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Author Archives: Farrar Richardson

Save Social Security and Medicaire – Support Bernie Sanders

Today the issue of tax cuts for the wealthy is once again front and center in Washington, as part of the debate over how to reduce the federal deficit. And Mr. Sanders is once again talking, carving out a place for himself as the antithesis of the Tea Party and becoming a thorn in the side to some Democrats and Mr. Obama, who he fears will cut Social Security, Medicare and Medicaid benefits as part of a deficit reduction deal.

This guy is the reason why I am a Socialist, and why I would move to Vermont if it weren’t so cold. He is precious.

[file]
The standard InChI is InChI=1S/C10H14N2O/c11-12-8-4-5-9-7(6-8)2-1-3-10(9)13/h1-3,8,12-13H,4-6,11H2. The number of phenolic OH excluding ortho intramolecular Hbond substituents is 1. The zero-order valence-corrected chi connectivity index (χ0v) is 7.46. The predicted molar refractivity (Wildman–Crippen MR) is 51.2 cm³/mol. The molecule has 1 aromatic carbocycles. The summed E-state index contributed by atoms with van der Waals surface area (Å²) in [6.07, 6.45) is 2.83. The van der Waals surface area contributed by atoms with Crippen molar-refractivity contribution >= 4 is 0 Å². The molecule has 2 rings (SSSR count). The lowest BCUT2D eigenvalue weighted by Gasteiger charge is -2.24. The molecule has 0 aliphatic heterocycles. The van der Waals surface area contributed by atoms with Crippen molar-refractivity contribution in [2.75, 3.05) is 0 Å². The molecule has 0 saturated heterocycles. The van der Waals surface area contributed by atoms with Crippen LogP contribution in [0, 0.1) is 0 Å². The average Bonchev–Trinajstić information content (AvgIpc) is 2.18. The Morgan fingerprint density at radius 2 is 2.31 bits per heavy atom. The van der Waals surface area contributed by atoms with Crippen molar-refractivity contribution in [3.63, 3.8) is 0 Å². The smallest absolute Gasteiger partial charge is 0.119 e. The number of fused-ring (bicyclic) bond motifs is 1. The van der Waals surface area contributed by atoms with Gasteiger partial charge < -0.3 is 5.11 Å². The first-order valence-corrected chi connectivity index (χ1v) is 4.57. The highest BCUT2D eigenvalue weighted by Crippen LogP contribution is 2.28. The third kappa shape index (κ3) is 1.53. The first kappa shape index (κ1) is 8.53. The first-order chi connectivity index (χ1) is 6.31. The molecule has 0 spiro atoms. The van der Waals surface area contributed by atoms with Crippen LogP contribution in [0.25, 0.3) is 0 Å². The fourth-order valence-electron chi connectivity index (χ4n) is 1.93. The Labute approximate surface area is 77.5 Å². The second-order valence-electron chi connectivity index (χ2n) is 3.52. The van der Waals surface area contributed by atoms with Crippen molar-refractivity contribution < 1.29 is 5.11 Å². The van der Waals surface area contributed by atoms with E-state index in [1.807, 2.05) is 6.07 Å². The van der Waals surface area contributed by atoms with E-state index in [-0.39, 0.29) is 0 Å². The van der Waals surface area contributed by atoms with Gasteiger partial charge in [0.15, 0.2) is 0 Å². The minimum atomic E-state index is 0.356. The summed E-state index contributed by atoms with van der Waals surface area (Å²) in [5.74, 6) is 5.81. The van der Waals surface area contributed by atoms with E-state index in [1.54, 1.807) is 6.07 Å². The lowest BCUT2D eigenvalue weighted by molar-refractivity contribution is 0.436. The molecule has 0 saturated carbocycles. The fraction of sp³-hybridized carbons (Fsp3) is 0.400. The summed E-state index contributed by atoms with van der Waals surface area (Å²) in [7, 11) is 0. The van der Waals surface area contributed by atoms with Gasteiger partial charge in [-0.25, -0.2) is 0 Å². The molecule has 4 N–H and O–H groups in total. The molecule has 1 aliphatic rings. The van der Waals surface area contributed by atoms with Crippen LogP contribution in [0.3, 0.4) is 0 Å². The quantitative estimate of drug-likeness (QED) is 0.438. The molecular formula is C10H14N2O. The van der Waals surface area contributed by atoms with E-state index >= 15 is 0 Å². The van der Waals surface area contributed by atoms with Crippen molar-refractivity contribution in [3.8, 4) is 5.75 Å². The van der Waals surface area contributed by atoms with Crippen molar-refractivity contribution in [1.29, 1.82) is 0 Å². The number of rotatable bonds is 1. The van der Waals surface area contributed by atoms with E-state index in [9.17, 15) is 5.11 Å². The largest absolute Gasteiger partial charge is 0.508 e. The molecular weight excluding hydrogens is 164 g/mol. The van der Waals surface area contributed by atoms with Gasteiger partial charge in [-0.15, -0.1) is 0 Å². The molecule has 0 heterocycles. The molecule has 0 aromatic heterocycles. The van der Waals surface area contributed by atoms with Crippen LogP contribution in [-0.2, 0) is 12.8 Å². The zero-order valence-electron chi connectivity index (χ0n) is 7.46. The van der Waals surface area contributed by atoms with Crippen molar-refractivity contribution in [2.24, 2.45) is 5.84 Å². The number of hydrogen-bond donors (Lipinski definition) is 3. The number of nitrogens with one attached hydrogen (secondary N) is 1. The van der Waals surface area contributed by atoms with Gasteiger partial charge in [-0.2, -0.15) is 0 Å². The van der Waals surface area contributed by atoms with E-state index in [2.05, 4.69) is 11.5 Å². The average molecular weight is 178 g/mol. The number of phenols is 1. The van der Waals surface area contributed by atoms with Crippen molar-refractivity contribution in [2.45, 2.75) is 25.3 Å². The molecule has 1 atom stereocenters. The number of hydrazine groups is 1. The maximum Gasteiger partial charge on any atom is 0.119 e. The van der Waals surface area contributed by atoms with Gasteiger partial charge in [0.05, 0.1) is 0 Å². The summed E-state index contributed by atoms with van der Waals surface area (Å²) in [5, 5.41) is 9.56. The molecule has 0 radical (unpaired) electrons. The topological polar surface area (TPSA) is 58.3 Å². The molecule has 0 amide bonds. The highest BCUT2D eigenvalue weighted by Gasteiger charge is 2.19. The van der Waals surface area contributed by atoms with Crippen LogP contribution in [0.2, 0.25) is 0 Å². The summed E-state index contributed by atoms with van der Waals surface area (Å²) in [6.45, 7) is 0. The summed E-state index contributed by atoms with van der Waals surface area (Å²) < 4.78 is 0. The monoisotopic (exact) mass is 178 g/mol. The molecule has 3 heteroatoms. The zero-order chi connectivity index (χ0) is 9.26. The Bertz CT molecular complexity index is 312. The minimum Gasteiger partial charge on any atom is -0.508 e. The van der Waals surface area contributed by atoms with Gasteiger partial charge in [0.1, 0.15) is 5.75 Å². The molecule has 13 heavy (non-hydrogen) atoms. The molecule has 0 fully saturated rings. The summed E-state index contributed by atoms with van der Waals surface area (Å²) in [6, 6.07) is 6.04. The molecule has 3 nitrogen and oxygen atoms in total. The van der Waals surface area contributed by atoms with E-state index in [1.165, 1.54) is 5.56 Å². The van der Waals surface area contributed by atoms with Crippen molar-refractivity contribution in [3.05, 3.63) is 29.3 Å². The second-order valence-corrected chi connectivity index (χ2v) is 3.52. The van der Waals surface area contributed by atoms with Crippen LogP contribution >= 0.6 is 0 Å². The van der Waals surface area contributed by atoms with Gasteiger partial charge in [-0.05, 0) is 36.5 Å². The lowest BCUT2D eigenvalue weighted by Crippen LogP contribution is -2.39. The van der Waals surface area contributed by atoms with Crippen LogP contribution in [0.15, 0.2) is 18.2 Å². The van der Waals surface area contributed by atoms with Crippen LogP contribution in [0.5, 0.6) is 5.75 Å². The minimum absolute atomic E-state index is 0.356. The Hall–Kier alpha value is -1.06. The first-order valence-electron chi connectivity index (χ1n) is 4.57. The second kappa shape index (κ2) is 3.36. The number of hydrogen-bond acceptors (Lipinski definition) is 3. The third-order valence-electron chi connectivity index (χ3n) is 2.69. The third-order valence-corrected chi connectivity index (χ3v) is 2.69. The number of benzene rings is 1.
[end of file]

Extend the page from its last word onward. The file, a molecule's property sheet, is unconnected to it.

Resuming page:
Help Sooth This Obsessive Grammarian

I wasn’t always this way, but I spent a few years as an English teacher, which obliged me to bone up on fine grammar points. When most of my reading was confined to books and magazines, I didn’t see many errors. Now that I read so many blogs, however, I’m seeing more and more. It’s not quite driving me up the wall, but after several hours of blog reading the irritation builds.

 

When I see its/it’s errors or there/their/they’re mistakes, I actually feel a surge of anger, even though I know the writer was just in a hurry and probably didn’t have time to edit.

 

If get too upset I try to calm myself by recognizing that English is changing as languages do over time.These days everyone splits infinitives, which used to be frowned upon. I do it myself, although I still reflect to see if there is any way I can avoid the split without making my phrase awkward or unclear. Since Winston Churchill gave us permission, we no longer mind leaving prepositions at the end of sentences, as I just did back there.